December 2, 2022

Raven Tribune

Complete News World

Indonesia bans palm oil exports as global food price inflation escalates

Indonesia bans palm oil exports as global food price inflation escalates

People shop for cooking oil made from palm oil at a supermarket in Jakarta, Indonesia, March 27, 2022. REUTERS/Willy Kurniawan

Register now to get free unlimited access to

  • ‘Absolutely unexpected’ ban – Indian Trade Group
  • US urges cooperation instead of export ban
  • The Indonesian government is under pressure to control cooking oil prices
  • Global prices at record levels this year after Indonesian restrictions
  • Disruption of edible oil markets due to the conflict in Ukraine; Few alternatives

JAKARTA (Reuters) – Indonesia, the world’s largest palm oil producer, announced plans to ban the export of its most widely used vegetable oil on Friday, in a shock move that could further exacerbate global food price inflation.

Halting shipments of cooking oil and raw materials widely used in products ranging from cakes to cosmetics could raise costs for packaged food producers globally and force governments to choose between using vegetable oils in food or biofuels. Indonesia has more than half of the world’s palm oil supply.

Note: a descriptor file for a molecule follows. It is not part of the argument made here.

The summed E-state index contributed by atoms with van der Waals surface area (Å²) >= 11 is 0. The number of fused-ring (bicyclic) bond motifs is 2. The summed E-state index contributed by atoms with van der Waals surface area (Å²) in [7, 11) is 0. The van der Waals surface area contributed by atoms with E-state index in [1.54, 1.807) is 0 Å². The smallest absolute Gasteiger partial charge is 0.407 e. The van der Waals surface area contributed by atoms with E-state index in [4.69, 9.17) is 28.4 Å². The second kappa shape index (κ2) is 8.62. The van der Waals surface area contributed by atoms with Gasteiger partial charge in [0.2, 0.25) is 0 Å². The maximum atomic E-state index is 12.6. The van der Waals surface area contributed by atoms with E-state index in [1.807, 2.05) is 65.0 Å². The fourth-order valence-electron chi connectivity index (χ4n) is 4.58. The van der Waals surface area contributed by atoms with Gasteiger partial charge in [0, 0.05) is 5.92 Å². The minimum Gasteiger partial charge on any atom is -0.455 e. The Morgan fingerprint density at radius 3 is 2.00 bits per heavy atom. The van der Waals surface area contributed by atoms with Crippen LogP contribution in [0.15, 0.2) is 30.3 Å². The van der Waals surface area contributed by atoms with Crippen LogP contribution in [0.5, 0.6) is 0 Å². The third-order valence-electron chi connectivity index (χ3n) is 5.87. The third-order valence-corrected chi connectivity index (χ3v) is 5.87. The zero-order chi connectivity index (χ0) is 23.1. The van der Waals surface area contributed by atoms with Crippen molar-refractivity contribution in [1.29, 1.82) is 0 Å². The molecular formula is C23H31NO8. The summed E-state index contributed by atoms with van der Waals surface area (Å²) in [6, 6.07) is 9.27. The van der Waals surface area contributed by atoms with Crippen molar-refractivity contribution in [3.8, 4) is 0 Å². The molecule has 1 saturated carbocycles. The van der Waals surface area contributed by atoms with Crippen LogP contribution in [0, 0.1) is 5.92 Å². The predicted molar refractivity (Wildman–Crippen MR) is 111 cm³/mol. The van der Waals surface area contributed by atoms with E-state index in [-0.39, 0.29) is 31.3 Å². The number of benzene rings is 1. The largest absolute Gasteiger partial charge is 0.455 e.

Indonesian President Joko Widodo, in a video, said he wanted to ensure the availability of food products at home, after global food inflation soared to a record level after the Russian invasion of key crop-producing Ukraine. Read more

Register now to get free unlimited access to

“I will monitor and evaluate the implementation of this policy so that cooking oil becomes abundant and affordable in the local market,” he said.

Atul Chaturvedi, president of the trade body of the Solvent Extractors Association of India (SEA), said the announcement would hurt consumers in India’s biggest buyer and the world.

See also  Massachusetts man breaks giant pumpkin record at Topsfield Fair

“This move is somewhat unfortunate and completely unexpected,” he said.

Alternative vegetable oil prices rose in response to the measure, which will take effect on April 28. Soybean oil, the second most widely used vegetable oil, rose 4.5% to a record high of 83.21 cents a pound on the Chicago Board of Trade. Read more